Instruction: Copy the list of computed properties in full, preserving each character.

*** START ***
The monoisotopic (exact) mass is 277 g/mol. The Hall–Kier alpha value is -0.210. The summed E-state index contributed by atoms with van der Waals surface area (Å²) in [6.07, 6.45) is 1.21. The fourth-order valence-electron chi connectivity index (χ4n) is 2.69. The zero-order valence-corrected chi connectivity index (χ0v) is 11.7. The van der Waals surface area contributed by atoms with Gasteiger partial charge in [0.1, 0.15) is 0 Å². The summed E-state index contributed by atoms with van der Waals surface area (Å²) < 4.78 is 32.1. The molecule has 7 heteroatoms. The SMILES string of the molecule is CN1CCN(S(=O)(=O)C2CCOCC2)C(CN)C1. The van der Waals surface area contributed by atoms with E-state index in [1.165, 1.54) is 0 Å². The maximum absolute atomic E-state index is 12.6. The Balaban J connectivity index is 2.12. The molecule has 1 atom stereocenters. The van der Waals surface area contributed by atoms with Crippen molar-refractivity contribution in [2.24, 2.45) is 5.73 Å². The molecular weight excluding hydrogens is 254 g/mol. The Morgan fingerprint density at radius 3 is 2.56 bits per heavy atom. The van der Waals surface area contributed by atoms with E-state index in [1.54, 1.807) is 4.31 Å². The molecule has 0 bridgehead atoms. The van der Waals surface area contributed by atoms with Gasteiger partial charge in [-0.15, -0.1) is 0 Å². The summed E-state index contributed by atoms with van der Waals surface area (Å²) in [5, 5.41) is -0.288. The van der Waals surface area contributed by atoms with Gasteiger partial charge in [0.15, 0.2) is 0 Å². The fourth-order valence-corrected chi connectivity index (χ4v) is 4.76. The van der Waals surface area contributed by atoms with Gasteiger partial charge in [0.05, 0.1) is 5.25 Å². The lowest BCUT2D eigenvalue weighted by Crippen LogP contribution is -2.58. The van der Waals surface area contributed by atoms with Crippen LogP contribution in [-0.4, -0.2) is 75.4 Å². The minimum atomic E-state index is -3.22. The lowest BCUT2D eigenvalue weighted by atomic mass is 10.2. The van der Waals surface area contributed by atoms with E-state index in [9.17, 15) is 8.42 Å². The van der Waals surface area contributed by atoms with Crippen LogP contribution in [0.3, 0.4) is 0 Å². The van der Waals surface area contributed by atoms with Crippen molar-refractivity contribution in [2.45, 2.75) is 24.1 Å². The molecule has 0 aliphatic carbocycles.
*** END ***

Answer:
The monoisotopic (exact) mass is 277 g/mol. The Hall–Kier alpha value is -0.210. The summed E-state index contributed by atoms with van der Waals surface area (Å²) in [6.07, 6.45) is 1.21. The fourth-order valence-electron chi connectivity index (χ4n) is 2.69. The zero-order valence-corrected chi connectivity index (χ0v) is 11.7. The van der Waals surface area contributed by atoms with Gasteiger partial charge in [0.1, 0.15) is 0 Å². The summed E-state index contributed by atoms with van der Waals surface area (Å²) < 4.78 is 32.1. The molecule has 7 heteroatoms. The SMILES string of the molecule is CN1CCN(S(=O)(=O)C2CCOCC2)C(CN)C1. The van der Waals surface area contributed by atoms with E-state index in [1.165, 1.54) is 0 Å². The maximum absolute atomic E-state index is 12.6. The Balaban J connectivity index is 2.12. The molecule has 1 atom stereocenters. The van der Waals surface area contributed by atoms with Crippen molar-refractivity contribution in [2.24, 2.45) is 5.73 Å². The molecular weight excluding hydrogens is 254 g/mol. The Morgan fingerprint density at radius 3 is 2.56 bits per heavy atom. The van der Waals surface area contributed by atoms with E-state index in [1.54, 1.807) is 4.31 Å². The molecule has 0 bridgehead atoms. The van der Waals surface area contributed by atoms with Gasteiger partial charge in [-0.15, -0.1) is 0 Å². The summed E-state index contributed by atoms with van der Waals surface area (Å²) in [5, 5.41) is -0.288. The van der Waals surface area contributed by atoms with Gasteiger partial charge in [0.15, 0.2) is 0 Å². The fourth-order valence-corrected chi connectivity index (χ4v) is 4.76. The van der Waals surface area contributed by atoms with Gasteiger partial charge in [0.05, 0.1) is 5.25 Å². The lowest BCUT2D eigenvalue weighted by Crippen LogP contribution is -2.58. The van der Waals surface area contributed by atoms with Crippen LogP contribution in [-0.4, -0.2) is 75.4 Å². The minimum atomic E-state index is -3.22. The lowest BCUT2D eigenvalue weighted by atomic mass is 10.2. The van der Waals surface area contributed by atoms with E-state index in [9.17, 15) is 8.42 Å². The van der Waals surface area contributed by atoms with Crippen LogP contribution in [0.3, 0.4) is 0 Å². The van der Waals surface area contributed by atoms with Crippen molar-refractivity contribution in [2.45, 2.75) is 24.1 Å². The molecule has 0 aliphatic carbocycles.